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William H Rehnquist

NEWS
January 1, 1999 | DAVID G. SAVAGE, TIMES STAFF WRITER
U.S. Supreme Court Chief Justice William H. Rehnquist, in his year-end report on the judiciary, faulted Congress on Thursday for turning local offenses into federal crimes, a trend that he said has overburdened the nation's courts. Last year, the number of new crime cases in the federal judiciary rose by 15%, he said, the largest increase in nearly three decades. The rise was propelled mostly by drug and immigration cases, he added.
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NEWS
July 31, 1986 | Associated Press
A Phoenix area home owned by Supreme Court Chief Justice-designate William H. Rehnquist for eight years in the 1960s had a restrictive deed that barred its sale to anyone but whites, Sen. Edward M. Kennedy said today on the third day of Rehnquist's confirmation hearing. The disclosure came a day after it was revealed that Rehnquist's summer home in Vermont has a restrictive deed barring the land's sale to Jews.
NEWS
January 21, 2001 | From The Washington Post
Just weeks after the controversial Supreme Court decision that ended manual recounts in Florida's presidential voting--effectively awarding the White House to George W. Bush--Chief Justice William H. Rehnquist gave a little-noticed history lecture suggesting that sometimes members of the court may have to become involved in political matters to prevent national crisis.
NEWS
February 16, 1987 | DAVID G. SAVAGE, Times Staff Writer
Saying that the federal courts are being swamped by "more and more cases of less and less importance," Supreme Court Justice Antonin Scalia on Sunday proposed a major restructuring of the federal judiciary that would move the nation toward a system of specialized national courts. In a speech to the American Bar Assn., Scalia portrayed a once-elite federal court system that is being crushed under the weight of an enormous caseload.
NEWS
March 16, 1989 | DAVID G. SAVAGE, Times Staff Writer
Supreme Court Chief Justice William H. Rehnquist, addressing a rare press conference, warned Wednesday that the caliber of the judiciary will deteriorate unless Congress moves quickly to raise the salaries of federal judges.
NEWS
August 14, 1986 | United Press International
The Senate Judiciary Committee gave President Reagan a double victory in his efforts to remake the Supreme Court in his image today by approving William H. Rehnquist as chief justice and Antonin Scalia to replace him as associate justice. The committee approved Rehnquist on a 13-5 vote to be the nation's 16th chief justice despite opposition from Democrats who said he was not candid about his racial views. The panel gave Scalia, a federal appeals court judge, its unanimous approval, 18 to 0.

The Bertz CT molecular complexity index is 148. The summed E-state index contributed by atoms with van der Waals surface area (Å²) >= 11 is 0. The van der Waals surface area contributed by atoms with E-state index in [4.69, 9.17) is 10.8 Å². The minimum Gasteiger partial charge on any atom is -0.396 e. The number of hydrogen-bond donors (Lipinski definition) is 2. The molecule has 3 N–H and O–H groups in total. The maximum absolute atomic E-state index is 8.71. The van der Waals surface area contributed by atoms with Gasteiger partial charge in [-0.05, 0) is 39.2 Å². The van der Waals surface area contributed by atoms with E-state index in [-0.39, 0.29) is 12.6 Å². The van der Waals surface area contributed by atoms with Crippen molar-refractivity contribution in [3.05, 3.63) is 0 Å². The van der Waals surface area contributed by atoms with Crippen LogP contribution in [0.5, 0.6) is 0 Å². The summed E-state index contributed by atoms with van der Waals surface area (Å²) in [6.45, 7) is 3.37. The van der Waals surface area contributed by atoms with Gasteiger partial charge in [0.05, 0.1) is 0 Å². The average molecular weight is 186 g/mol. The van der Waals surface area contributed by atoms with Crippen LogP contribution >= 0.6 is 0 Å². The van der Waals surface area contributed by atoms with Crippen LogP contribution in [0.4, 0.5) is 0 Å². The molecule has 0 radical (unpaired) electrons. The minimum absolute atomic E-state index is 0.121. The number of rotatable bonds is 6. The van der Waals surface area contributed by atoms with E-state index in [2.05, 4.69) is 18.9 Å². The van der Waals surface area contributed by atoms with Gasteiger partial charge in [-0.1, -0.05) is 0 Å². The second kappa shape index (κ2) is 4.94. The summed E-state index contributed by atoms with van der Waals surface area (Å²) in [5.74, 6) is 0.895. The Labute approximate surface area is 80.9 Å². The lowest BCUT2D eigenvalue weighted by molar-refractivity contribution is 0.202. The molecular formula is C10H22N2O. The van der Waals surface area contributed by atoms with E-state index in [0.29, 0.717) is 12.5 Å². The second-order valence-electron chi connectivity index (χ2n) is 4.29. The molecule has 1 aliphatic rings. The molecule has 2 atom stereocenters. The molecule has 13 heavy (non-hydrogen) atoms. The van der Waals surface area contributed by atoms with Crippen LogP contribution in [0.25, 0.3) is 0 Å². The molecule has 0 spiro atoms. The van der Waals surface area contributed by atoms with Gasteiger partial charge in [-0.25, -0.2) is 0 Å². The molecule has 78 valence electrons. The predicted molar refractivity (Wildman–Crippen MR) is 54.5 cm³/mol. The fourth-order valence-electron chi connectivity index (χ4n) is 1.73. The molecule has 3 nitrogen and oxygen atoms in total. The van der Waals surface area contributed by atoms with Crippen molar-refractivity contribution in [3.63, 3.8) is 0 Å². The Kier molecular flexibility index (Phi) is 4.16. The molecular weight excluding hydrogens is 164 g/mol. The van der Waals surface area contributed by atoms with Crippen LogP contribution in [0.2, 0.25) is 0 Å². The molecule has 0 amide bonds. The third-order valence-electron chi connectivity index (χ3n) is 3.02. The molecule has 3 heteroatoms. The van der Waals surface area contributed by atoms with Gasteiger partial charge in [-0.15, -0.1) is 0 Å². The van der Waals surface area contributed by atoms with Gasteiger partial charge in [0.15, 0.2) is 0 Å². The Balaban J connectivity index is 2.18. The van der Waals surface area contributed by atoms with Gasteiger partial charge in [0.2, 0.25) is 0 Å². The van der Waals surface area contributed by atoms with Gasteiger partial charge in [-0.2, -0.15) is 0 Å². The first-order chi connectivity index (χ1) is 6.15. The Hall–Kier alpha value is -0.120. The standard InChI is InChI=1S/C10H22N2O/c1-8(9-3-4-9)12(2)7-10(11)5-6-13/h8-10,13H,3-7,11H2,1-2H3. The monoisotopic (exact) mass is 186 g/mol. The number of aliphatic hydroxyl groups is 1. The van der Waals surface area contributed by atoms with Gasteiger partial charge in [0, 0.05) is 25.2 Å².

NEWS
January 1, 2000 | DAVID G. SAVAGE, TIMES STAFF WRITER
Say what you will, the 20th century has been a good one for litigation. In 1999, 320,194 cases were filed in federal district courts, a 23-fold increase over the year 1900 when 13,605 cases were filed, Chief Justice William H. Rehnquist said in his year-end report on the judiciary. In addition, another 1.3 million federal bankruptcy petitions were filed. And this century, "I hasten to point out, has another year to run. Just ask the makers of '2001: A Space Odyssey,' " Rehnquist added.
NEWS
January 1, 1992 | DAVID G. SAVAGE, TIMES STAFF WRITER
The federal courts are in danger of being overwhelmed if Congress persists in assigning U.S. judges the responsibility for handling new cases involving guns, drug murders and sexual assaults, Chief Justice William H. Rehnquist said Tuesday in a year-end report. Rehnquist, a former Phoenix attorney, compared the federal court system to a Western desert town facing overdevelopment amid a water shortage. "In that situation, we must conserve water, not think of building new subdivisions," he said.
NEWS
March 15, 1990 | DAVID G. SAVAGE, TIMES STAFF WRITER
A panel of senior federal judges, in an apparent rebuff to Chief Justice William H. Rehnquist, called on Congress Wednesday to enact legal safeguards for defendants in capital cases and Death Row inmates. The Judicial Conference of the United States, the policy-making body for the federal courts, said that murder defendants should be assured of competent legal representation, beginning with their trials and extending through any appeals, up to the nation's highest court.
NEWS
January 1, 1990 | DAVID G. SAVAGE, TIMES STAFF WRITER
The number of drug cases filed in the federal courts has more than tripled in the past decade, putting an extraordinary burden on already overworked judges, Chief Justice William H. Rehnquist said in an end-of-the year report on the federal judiciary being released today. "From a federal law enforcement perspective, the war on drugs will fail if the judiciary is not given the judgeships necessary to do the job," Rehnquist wrote.
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